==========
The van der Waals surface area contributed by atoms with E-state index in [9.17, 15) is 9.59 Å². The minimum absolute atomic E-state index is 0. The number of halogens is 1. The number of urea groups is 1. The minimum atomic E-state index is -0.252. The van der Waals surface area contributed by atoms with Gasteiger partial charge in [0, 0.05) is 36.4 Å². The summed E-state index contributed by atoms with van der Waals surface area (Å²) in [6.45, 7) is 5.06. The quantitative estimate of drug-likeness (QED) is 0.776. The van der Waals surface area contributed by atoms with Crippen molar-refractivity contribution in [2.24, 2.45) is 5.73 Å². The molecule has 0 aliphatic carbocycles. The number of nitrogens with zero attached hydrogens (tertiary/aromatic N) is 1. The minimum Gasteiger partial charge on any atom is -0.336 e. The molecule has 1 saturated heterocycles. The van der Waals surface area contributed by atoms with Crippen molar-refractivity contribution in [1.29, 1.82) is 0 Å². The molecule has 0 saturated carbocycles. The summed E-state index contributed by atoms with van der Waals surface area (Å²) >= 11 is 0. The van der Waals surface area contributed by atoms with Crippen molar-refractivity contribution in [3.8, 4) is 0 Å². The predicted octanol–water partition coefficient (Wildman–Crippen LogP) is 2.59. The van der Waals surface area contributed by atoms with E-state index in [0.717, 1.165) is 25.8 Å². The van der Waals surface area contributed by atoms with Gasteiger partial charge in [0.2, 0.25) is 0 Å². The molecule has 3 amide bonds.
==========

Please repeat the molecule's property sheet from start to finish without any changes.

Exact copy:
The van der Waals surface area contributed by atoms with E-state index in [9.17, 15) is 9.59 Å². The minimum absolute atomic E-state index is 0. The number of halogens is 1. The number of urea groups is 1. The minimum atomic E-state index is -0.252. The van der Waals surface area contributed by atoms with Gasteiger partial charge in [0, 0.05) is 36.4 Å². The summed E-state index contributed by atoms with van der Waals surface area (Å²) in [6.45, 7) is 5.06. The quantitative estimate of drug-likeness (QED) is 0.776. The van der Waals surface area contributed by atoms with Crippen molar-refractivity contribution in [2.24, 2.45) is 5.73 Å². The molecule has 0 aliphatic carbocycles. The number of nitrogens with zero attached hydrogens (tertiary/aromatic N) is 1. The minimum Gasteiger partial charge on any atom is -0.336 e. The molecule has 1 saturated heterocycles. The van der Waals surface area contributed by atoms with Crippen molar-refractivity contribution in [1.29, 1.82) is 0 Å². The molecule has 0 saturated carbocycles. The summed E-state index contributed by atoms with van der Waals surface area (Å²) >= 11 is 0. The van der Waals surface area contributed by atoms with Crippen molar-refractivity contribution in [3.8, 4) is 0 Å². The predicted octanol–water partition coefficient (Wildman–Crippen LogP) is 2.59. The van der Waals surface area contributed by atoms with E-state index in [0.717, 1.165) is 25.8 Å². The van der Waals surface area contributed by atoms with Gasteiger partial charge in [0.2, 0.25) is 0 Å². The molecule has 3 amide bonds.